These recruitment processes usually involve; calls for applications from graduates with at least a second class upper degree and still under a specified age. It is recommended you follow consulting firms you are eyeing on Linkedin and Twitter for updates on openings. Most applications to top consulting firms are online with options to upload CVs, cover/motivation letters, and degree certificates. Due to the high number of applications received from eligible candidates, ensure that you fill all fields in the online application and do not assume that your CV will be checked—for answers.  

While most selection processes start with an aptitude test at designated centres or on campus, some consulting firms have introduced online personality assessments before aptitude tests. Successful candidates proceed to written tests to evaluate their communication skills. Candidates who pass these tests go through multiple rounds of the interview, case interviews in the case of strategy and management consulting firms. 

GMAT and case interview resources are recommended—for preparation. Commercial awareness, which can be helpful in interviews and at work, can also be developed by reading business publications and staying up to date with business developments. As the interview process progresses, the higher the ranking of staff conducting the interview. The final interview phase is when you meet one or more Partners of the firm. Interning at a consulting firm can help build relationships and understand the internal working environment of consulting firms.

With the fierce competition for a place in top consulting firms, you can take advantage of the lower barriers to entry of lesser-known consulting firms. You can be proactive to seek an internship and graduate position there outside a formal recruitment window. You can also reach out to your network (family, senior friends, and alumni) who have contacts in medium and large consulting firms for internship and graduate opportunities.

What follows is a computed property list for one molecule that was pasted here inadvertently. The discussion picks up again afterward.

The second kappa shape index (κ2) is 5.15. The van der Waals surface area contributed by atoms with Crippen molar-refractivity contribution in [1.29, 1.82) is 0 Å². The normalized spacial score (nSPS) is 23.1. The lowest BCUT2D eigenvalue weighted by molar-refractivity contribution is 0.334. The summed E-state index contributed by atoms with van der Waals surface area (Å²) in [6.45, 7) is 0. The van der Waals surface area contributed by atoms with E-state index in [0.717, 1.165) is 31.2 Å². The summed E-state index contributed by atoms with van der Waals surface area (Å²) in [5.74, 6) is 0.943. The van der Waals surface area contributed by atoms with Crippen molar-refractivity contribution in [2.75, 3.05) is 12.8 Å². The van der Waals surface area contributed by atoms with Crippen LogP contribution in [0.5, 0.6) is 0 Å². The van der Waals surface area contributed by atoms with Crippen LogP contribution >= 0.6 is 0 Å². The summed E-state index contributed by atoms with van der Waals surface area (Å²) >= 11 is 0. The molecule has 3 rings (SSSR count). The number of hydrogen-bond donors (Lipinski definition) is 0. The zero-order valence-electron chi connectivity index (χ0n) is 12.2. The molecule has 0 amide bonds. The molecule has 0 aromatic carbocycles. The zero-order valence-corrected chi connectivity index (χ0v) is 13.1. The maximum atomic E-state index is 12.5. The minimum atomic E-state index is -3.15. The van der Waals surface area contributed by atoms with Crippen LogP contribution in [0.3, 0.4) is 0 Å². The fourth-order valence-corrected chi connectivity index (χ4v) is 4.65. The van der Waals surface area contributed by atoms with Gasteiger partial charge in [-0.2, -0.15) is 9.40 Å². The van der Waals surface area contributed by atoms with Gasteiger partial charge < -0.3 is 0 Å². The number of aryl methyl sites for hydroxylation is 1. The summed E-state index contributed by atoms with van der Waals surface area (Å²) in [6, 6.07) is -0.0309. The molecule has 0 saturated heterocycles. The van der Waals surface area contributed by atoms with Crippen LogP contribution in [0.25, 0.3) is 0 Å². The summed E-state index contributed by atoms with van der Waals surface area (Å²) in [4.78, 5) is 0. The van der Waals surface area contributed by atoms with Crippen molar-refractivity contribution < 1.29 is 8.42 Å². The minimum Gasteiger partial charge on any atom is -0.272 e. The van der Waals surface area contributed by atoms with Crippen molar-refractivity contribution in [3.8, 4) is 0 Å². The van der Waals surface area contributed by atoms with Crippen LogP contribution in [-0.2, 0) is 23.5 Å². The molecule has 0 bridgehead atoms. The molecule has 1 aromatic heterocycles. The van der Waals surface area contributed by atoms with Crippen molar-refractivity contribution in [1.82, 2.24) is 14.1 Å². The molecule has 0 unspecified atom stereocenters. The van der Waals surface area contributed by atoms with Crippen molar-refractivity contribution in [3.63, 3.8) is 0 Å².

Succeeding as a freelance consultant requires having a network of industry players, confidence, and understanding of the business world—from substantial work experience. Resources such as books and publications on succeeding as a consultant covering topics, such as preparing proposals and presentations, pricing, and managing client relationships, can help start your consulting practice. Thought leadership through blog posts, editorial contributions to industry publications and speaking engagements at industry events also provide visibility to prospective clients for consulting services.

Consulting is one of the best industries to start a career as a graduate. It provides opportunities for self-development— working with the best minds across disciplines and industries; and mobility across sectors and geographies for experience and exposure. Though it is known for its long hours, entry salaries in reputable consulting farms are higher than the average graduate salary in most countries. Strategy and management consulting firms are consistently on the list of highest payers.

Consultants typically move from client to client, providing opportunities to apply their analytical and cross-functional skills providing solutions to clients from different industries. These moves result in sumptuous lunches, business-class flights, and stay in classy hotels that many envy consultants working with top firms. Pension schemes, health insurance, and leave—are also provided.

However, the availability of these perks and benefits is not always the case for consultants working with smaller firms that serve SMEs. Nevertheless—a consulting career, irrespective of the company size—keeps consultants on their toes. They need to continually learn to stay relevant and provide numerous opportunities to build professional capacity. It also provides a good foundation for transitioning to a middle or C-level executive position in other industries. And also working as an entrepreneur leveraging the skills and network built.